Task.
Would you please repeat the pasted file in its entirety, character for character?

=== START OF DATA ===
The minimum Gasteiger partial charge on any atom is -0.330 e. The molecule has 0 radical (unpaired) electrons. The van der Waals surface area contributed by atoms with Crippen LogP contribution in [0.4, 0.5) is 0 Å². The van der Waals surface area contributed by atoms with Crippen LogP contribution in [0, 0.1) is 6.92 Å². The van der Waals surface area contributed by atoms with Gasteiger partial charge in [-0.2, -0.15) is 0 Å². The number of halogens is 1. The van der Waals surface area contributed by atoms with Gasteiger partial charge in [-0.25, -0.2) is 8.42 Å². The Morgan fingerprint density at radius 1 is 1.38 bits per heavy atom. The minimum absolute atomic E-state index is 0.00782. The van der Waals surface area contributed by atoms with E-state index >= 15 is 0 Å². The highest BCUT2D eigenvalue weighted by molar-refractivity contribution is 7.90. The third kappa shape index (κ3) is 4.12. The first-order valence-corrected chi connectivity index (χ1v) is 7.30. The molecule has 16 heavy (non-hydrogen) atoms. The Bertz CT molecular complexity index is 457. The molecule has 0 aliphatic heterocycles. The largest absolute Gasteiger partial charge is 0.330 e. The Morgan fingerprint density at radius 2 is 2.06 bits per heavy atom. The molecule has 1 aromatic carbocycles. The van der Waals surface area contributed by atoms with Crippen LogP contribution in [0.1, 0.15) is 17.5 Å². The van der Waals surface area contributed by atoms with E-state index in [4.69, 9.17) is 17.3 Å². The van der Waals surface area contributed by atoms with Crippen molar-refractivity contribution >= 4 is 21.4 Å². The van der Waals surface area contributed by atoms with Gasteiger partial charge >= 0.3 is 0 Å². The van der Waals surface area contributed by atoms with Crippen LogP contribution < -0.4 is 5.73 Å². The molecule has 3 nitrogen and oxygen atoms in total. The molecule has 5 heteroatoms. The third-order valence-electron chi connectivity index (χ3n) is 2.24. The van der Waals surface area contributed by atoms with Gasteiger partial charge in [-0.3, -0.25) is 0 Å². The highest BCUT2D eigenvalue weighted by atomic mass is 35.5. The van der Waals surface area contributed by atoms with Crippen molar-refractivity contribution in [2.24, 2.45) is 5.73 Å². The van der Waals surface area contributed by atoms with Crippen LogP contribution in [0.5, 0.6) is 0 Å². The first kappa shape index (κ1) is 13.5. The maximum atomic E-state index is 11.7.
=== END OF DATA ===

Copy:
The minimum Gasteiger partial charge on any atom is -0.330 e. The molecule has 0 radical (unpaired) electrons. The van der Waals surface area contributed by atoms with Crippen LogP contribution in [0.4, 0.5) is 0 Å². The van der Waals surface area contributed by atoms with Crippen LogP contribution in [0, 0.1) is 6.92 Å². The van der Waals surface area contributed by atoms with Gasteiger partial charge in [-0.2, -0.15) is 0 Å². The number of halogens is 1. The van der Waals surface area contributed by atoms with Gasteiger partial charge in [-0.25, -0.2) is 8.42 Å². The Morgan fingerprint density at radius 1 is 1.38 bits per heavy atom. The minimum absolute atomic E-state index is 0.00782. The van der Waals surface area contributed by atoms with E-state index >= 15 is 0 Å². The highest BCUT2D eigenvalue weighted by molar-refractivity contribution is 7.90. The third kappa shape index (κ3) is 4.12. The first-order valence-corrected chi connectivity index (χ1v) is 7.30. The molecule has 16 heavy (non-hydrogen) atoms. The Bertz CT molecular complexity index is 457. The molecule has 0 aliphatic heterocycles. The largest absolute Gasteiger partial charge is 0.330 e. The Morgan fingerprint density at radius 2 is 2.06 bits per heavy atom. The molecule has 1 aromatic carbocycles. The van der Waals surface area contributed by atoms with Crippen LogP contribution in [0.1, 0.15) is 17.5 Å². The van der Waals surface area contributed by atoms with E-state index in [4.69, 9.17) is 17.3 Å². The van der Waals surface area contributed by atoms with Crippen molar-refractivity contribution >= 4 is 21.4 Å². The van der Waals surface area contributed by atoms with Gasteiger partial charge >= 0.3 is 0 Å². The van der Waals surface area contributed by atoms with Crippen LogP contribution < -0.4 is 5.73 Å². The molecule has 3 nitrogen and oxygen atoms in total. The molecule has 5 heteroatoms. The third-order valence-electron chi connectivity index (χ3n) is 2.24. The van der Waals surface area contributed by atoms with Gasteiger partial charge in [-0.3, -0.25) is 0 Å². The highest BCUT2D eigenvalue weighted by atomic mass is 35.5. The van der Waals surface area contributed by atoms with Crippen molar-refractivity contribution in [2.24, 2.45) is 5.73 Å². The van der Waals surface area contributed by atoms with Crippen LogP contribution in [0.5, 0.6) is 0 Å². The first kappa shape index (κ1) is 13.5. The maximum atomic E-state index is 11.7.